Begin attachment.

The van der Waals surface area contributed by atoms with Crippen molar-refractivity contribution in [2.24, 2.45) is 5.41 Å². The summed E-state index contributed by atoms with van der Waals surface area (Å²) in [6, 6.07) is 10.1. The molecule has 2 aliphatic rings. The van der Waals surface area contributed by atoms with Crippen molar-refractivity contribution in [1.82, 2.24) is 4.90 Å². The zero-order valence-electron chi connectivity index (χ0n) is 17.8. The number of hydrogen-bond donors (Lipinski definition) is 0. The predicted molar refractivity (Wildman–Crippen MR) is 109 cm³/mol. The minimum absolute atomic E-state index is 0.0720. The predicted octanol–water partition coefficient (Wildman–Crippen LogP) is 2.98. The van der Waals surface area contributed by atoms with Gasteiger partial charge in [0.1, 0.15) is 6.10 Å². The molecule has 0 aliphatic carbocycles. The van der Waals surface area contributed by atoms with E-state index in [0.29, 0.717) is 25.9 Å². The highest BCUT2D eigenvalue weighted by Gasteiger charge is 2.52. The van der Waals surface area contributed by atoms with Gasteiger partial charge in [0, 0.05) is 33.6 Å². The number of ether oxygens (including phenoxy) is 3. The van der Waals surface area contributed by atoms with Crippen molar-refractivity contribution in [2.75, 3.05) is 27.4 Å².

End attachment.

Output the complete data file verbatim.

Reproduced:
The van der Waals surface area contributed by atoms with Crippen molar-refractivity contribution in [2.24, 2.45) is 5.41 Å². The summed E-state index contributed by atoms with van der Waals surface area (Å²) in [6, 6.07) is 10.1. The molecule has 2 aliphatic rings. The van der Waals surface area contributed by atoms with Crippen molar-refractivity contribution in [1.82, 2.24) is 4.90 Å². The zero-order valence-electron chi connectivity index (χ0n) is 17.8. The number of hydrogen-bond donors (Lipinski definition) is 0. The predicted molar refractivity (Wildman–Crippen MR) is 109 cm³/mol. The minimum absolute atomic E-state index is 0.0720. The predicted octanol–water partition coefficient (Wildman–Crippen LogP) is 2.98. The van der Waals surface area contributed by atoms with Gasteiger partial charge in [0.1, 0.15) is 6.10 Å². The molecule has 0 aliphatic carbocycles. The van der Waals surface area contributed by atoms with E-state index in [0.29, 0.717) is 25.9 Å². The highest BCUT2D eigenvalue weighted by Gasteiger charge is 2.52. The van der Waals surface area contributed by atoms with Gasteiger partial charge in [0, 0.05) is 33.6 Å². The number of ether oxygens (including phenoxy) is 3. The van der Waals surface area contributed by atoms with Crippen molar-refractivity contribution in [2.75, 3.05) is 27.4 Å².